Further, unlike lower-middle-class people who generally cannot otherwise afford a house in higher-end neighborhoods, sober home providers have been able to pierce that invisible ceiling using the Fair Housing Act and the Americans with Disabilities Act. This socio-economic class warfare harkens back to the days of the “white flight” phenomenon after schools were desegregated in the 1950’s.
Notwithstanding, there is a legitimate question of saturation or over-concentration of sober homes. However, rather than examining this question with the best interests of the person in recovery in focus (as the law requires), the sentiment by elected officials seems to be, “If we can’t get rid of them, we can at least thin the herd.”
By providing and requiring mandatory separation distances between such homes, as the argument goes, we support the “integration mandate” of the ADA, which encourages the integration of people with disabilities into “normal” society.
But that begs the question – does spreading out recovery residences throughout a city benefit, or hinder, the recovery process?
Does a specific concentration of recovery residences “ change the character of a neighborhood” and transform into a “group home” neighborhood to the detriment of all involved?
Is an arbitrary distance of, let’s say, one block between such homes, something the law allows us to simply all agree upon, or do we need an impartial, third-party to study the issue and present solutions?
That seems to be the single question that everyone is asking, but no one is willing to really look in to.
Because we are scared.
We are scared of the answer.
[On a personal level, I find it interesting that cities will spend tens of thousands of dollars on zoning studies for redevelopment of specific corridors, or on traffic impact studies to determine what to do with certain roadways, but when it comes to the housing question presented by sober living, we are willing to go with existing pre-existing gut notions of “right” and “wrong” to pass laws. That alone is reason that HUD and DOJ are not likely to give cities the “relief” they are asking for.]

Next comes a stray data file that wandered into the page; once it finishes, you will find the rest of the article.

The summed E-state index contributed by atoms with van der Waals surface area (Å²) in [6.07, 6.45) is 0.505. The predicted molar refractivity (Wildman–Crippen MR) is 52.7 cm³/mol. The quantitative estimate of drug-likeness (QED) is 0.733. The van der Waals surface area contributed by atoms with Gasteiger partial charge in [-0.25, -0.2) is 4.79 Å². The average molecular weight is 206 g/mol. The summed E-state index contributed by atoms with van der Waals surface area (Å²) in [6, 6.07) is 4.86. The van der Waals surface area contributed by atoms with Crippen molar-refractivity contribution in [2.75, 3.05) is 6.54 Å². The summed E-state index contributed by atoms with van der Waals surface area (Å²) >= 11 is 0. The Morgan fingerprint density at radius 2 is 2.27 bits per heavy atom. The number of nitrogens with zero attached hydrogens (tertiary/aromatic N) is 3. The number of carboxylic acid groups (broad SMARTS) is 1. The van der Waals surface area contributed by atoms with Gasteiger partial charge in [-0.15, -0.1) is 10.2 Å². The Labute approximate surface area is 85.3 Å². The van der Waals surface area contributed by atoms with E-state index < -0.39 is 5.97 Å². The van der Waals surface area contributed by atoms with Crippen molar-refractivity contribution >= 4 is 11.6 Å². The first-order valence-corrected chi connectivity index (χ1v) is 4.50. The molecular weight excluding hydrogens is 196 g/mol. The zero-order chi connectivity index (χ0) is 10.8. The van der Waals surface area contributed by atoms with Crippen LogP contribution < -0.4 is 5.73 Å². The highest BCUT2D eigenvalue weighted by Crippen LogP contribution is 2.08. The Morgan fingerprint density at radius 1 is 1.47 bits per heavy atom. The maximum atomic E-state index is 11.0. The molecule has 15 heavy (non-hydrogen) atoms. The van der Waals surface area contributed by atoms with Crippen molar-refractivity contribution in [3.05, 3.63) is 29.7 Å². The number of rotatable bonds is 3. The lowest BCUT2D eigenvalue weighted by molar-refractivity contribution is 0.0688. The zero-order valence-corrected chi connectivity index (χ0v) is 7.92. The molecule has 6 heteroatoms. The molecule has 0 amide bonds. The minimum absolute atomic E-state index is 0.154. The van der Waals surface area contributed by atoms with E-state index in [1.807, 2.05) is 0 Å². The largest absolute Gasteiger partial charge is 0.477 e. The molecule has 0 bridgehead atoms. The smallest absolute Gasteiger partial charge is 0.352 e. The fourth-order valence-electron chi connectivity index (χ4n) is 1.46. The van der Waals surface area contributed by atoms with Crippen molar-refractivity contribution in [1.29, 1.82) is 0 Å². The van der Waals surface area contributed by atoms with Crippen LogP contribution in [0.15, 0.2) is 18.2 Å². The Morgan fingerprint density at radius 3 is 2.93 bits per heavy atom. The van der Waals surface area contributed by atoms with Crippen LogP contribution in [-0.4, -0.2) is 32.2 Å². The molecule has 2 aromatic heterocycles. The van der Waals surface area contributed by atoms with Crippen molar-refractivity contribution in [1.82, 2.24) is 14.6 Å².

But the answer doesn’t matter anyway.
In order to be effective, we need to have equal partners in the public health system to ensure that such homes deliver what is promised when it comes to the implementation of the behavioral health services to its residents.
But we don’t.
What we do have as partners are the recovery residence and treatment providers themselves. However, cities must be willing to unclench their fists in order to first shake a hand.
The greater Recovery Community has, time and again, offered itself as a willing partner to find a way to provide the necessary treatment and concurrent housing services to people in recovery within a safe and stable community. They, too, do not want, nor can they afford, to see neighborhoods become destabilized, as such an occurrence equally undermines what they too need in order to help their clients through their personal journey of coming back from the brink of extinction.
But let’s not forget that this is easier said than done. There is a reason the Civil Rights Act, the Fair Housing Act, and the Americans with Disabilities Act where each passed, and it was not because local residents were enlightened and progressive enough to see past their own prejudices and eliminate irrational fear to be inclusive. It is because, at our core, we Americans govern ourselves from a base of fear. It is a natural human reaction, meant for self-preservation and protection.
While FDR wrote “the only thing to fear, is fear itself,” he also wrote that “we must scrupulously guard the civil rights and civil liberties of all citizens, whatever their background; we must remember that any oppression, any injustice, any hatred, is a wedge designed to attack our civilization.”
While one’s home and neighborhood is right to receive the highest protections our nation can afford, each of us must look past the narrowness of our self-interested fear and towards fundamentally changing how we perceive people in recovery so that we may collectively and collaboratively purge the real cancer from our communities.
But the law and public policy will not allow that to begin with the effective internment of people with addictions into ghettos.
And we should not be reactionary to only fix the effect of sober homes, but rather take the time and resources to address the “cause.”